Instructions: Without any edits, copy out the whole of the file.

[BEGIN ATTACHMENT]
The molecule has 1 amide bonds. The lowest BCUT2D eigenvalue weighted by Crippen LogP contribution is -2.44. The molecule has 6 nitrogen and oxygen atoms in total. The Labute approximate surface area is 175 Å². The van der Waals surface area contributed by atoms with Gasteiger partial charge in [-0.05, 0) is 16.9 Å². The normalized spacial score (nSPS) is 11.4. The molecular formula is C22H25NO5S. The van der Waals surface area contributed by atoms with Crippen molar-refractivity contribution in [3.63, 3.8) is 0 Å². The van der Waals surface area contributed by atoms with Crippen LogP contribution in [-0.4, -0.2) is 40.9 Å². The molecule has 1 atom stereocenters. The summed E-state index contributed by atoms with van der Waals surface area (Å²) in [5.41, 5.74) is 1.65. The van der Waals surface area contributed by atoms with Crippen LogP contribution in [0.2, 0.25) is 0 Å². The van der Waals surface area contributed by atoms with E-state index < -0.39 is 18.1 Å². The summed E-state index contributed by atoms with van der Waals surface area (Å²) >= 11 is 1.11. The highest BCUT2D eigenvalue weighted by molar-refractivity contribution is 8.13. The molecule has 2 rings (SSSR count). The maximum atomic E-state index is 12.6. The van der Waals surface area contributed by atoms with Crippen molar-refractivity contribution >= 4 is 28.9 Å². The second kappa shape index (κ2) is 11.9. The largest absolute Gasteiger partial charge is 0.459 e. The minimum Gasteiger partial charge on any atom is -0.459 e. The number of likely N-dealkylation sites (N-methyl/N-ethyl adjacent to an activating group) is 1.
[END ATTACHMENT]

The molecule has 1 amide bonds. The lowest BCUT2D eigenvalue weighted by Crippen LogP contribution is -2.44. The molecule has 6 nitrogen and oxygen atoms in total. The Labute approximate surface area is 175 Å². The van der Waals surface area contributed by atoms with Gasteiger partial charge in [-0.05, 0) is 16.9 Å². The normalized spacial score (nSPS) is 11.4. The molecular formula is C22H25NO5S. The van der Waals surface area contributed by atoms with Crippen molar-refractivity contribution in [3.63, 3.8) is 0 Å². The van der Waals surface area contributed by atoms with Crippen LogP contribution in [-0.4, -0.2) is 40.9 Å². The molecule has 1 atom stereocenters. The summed E-state index contributed by atoms with van der Waals surface area (Å²) in [5.41, 5.74) is 1.65. The van der Waals surface area contributed by atoms with Crippen LogP contribution in [0.2, 0.25) is 0 Å². The van der Waals surface area contributed by atoms with E-state index < -0.39 is 18.1 Å². The summed E-state index contributed by atoms with van der Waals surface area (Å²) >= 11 is 1.11. The highest BCUT2D eigenvalue weighted by molar-refractivity contribution is 8.13. The molecule has 2 rings (SSSR count). The maximum atomic E-state index is 12.6. The van der Waals surface area contributed by atoms with Crippen molar-refractivity contribution >= 4 is 28.9 Å². The second kappa shape index (κ2) is 11.9. The largest absolute Gasteiger partial charge is 0.459 e. The minimum Gasteiger partial charge on any atom is -0.459 e. The number of likely N-dealkylation sites (N-methyl/N-ethyl adjacent to an activating group) is 1.